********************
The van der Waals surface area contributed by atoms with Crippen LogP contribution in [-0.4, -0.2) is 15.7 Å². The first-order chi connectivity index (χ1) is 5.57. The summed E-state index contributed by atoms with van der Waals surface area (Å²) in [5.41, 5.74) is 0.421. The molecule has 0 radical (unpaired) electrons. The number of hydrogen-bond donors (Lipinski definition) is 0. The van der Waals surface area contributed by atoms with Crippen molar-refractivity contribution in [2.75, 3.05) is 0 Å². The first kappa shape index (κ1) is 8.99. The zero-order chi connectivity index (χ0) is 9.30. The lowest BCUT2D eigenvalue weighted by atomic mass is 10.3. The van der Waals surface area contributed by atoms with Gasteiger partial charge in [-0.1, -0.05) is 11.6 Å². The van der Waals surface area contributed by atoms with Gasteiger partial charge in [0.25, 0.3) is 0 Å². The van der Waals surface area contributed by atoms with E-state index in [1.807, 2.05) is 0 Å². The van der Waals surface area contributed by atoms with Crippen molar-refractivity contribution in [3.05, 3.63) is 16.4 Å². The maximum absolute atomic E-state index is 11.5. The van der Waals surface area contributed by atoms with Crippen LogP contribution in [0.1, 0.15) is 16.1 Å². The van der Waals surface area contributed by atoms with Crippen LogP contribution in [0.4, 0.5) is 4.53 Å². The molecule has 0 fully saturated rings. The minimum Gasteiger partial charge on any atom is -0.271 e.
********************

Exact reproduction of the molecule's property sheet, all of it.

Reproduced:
The van der Waals surface area contributed by atoms with Crippen LogP contribution in [-0.4, -0.2) is 15.7 Å². The first-order chi connectivity index (χ1) is 5.57. The summed E-state index contributed by atoms with van der Waals surface area (Å²) in [5.41, 5.74) is 0.421. The molecule has 0 radical (unpaired) electrons. The number of hydrogen-bond donors (Lipinski definition) is 0. The van der Waals surface area contributed by atoms with Crippen molar-refractivity contribution in [2.75, 3.05) is 0 Å². The first kappa shape index (κ1) is 8.99. The zero-order chi connectivity index (χ0) is 9.30. The lowest BCUT2D eigenvalue weighted by atomic mass is 10.3. The van der Waals surface area contributed by atoms with Gasteiger partial charge in [-0.1, -0.05) is 11.6 Å². The van der Waals surface area contributed by atoms with Gasteiger partial charge in [0.25, 0.3) is 0 Å². The van der Waals surface area contributed by atoms with E-state index in [1.807, 2.05) is 0 Å². The van der Waals surface area contributed by atoms with Crippen molar-refractivity contribution in [3.05, 3.63) is 16.4 Å². The maximum absolute atomic E-state index is 11.5. The van der Waals surface area contributed by atoms with Crippen LogP contribution in [0.1, 0.15) is 16.1 Å². The van der Waals surface area contributed by atoms with Crippen LogP contribution in [0.4, 0.5) is 4.53 Å². The molecule has 0 fully saturated rings. The minimum Gasteiger partial charge on any atom is -0.271 e.